Transparent conductive materials are an important part of optoelectronic devices. However, it is difficult for scientists to develop high-performance materials that combine two often incompatible properties, transparency and conductivity, especially for phosphorus-based doped materials. Recently, a scientific research team at the University of Liverpool in the United Kingdom announced that it has broken through this problem and realized the feasibility of phosphorus-doped molecular crystals as transparent conductive electrodes through virtual screening. The results were published online on April 25 in Chemistry of Materials.
In this work, the team used a large amount of molecular semiconductor data extracted from the Cambridge Structural Database to evaluate the possibility of a transparent conductive material technique based on phosphorus-type doped molecular crystals.
The research team applied the highest molecular orbital energy levels to the identified candidate materials, making the material easy to dop, and further improving the material’s charge carrier mobility, so that the material showed greater conductivity when doping. The research team also further increased the material’s energy absorption threshold so that the material only absorbs radiation from ultraviolet light.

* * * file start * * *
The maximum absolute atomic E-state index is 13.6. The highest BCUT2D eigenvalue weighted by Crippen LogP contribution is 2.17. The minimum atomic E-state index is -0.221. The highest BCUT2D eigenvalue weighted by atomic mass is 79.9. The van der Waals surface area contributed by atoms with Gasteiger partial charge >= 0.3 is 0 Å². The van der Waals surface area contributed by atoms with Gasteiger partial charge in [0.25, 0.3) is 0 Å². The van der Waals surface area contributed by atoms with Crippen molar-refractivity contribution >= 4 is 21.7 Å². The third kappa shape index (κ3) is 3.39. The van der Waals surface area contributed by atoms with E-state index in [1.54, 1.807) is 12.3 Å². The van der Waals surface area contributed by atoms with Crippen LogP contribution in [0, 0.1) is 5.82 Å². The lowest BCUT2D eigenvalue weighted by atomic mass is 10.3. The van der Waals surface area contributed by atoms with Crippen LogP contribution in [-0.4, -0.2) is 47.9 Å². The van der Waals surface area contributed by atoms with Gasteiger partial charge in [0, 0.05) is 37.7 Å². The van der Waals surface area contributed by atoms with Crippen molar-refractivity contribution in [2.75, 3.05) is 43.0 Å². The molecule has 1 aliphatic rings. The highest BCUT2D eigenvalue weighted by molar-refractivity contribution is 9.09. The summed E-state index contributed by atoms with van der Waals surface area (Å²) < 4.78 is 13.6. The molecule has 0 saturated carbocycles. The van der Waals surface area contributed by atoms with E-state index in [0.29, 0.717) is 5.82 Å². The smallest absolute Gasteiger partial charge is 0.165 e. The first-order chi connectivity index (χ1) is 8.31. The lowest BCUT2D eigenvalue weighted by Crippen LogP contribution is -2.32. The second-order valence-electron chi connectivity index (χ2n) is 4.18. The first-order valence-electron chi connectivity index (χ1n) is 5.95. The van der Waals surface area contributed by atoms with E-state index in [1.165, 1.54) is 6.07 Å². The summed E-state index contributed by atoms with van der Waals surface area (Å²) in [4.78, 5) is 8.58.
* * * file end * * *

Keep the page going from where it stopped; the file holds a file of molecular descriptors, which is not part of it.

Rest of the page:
The virtual screening model designs transparent conductive materials. Image from the paper
In this virtual screening model, molecular semiconductors with ideal mobility show transparent properties because they either show forbidden electron transitions to a low excited state or show small exchange energies between front-line orbits, the team said. Both of these features are difficult to design, but can be found in a large number of compounds through virtual screening. (Source: China Science Daily Zheng Jinwu)
Related paper information:https://doi.org/10.1021/acs.chemmater.2c00281